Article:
Aquinas Institute - Arete Yearbook (Rochester, NY)

 - Class of 1936

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Aquinas Institute - Arete Yearbook (Rochester, NY) online yearbook collection, 1936 Edition, Cover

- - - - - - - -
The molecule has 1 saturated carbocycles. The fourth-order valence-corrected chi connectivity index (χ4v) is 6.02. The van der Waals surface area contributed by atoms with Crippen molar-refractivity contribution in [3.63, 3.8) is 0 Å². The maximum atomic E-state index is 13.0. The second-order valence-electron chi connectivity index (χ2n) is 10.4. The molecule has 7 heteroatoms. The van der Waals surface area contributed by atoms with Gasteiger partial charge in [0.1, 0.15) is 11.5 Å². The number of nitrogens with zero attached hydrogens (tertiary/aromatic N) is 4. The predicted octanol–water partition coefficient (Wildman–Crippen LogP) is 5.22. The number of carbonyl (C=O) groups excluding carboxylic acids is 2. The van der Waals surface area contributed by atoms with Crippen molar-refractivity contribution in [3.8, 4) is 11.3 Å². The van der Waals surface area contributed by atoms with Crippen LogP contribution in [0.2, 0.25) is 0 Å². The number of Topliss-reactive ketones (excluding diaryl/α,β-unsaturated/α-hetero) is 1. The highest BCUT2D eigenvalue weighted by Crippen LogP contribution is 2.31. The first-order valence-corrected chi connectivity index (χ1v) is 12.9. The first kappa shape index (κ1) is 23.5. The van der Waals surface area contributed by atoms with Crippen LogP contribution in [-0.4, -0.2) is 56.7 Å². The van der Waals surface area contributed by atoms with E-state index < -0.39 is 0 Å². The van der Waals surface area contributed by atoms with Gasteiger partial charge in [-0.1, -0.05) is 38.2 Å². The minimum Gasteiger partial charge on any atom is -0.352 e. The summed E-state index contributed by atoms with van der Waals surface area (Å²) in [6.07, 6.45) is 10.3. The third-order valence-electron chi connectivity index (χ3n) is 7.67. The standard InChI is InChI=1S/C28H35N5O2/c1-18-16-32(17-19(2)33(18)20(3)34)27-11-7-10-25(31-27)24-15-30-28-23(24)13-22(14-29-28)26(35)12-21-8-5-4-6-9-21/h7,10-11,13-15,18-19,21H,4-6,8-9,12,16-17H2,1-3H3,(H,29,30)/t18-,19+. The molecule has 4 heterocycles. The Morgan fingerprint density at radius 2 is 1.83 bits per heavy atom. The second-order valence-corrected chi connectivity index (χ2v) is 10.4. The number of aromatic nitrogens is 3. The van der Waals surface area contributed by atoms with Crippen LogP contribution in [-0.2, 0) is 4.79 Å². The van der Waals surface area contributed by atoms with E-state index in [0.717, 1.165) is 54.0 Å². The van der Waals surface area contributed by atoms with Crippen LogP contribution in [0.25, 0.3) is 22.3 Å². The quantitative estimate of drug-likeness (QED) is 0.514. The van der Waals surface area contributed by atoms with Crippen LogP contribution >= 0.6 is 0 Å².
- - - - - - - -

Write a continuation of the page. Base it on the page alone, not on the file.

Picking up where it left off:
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Text from Pages 1 - 230 of the 1936 volume: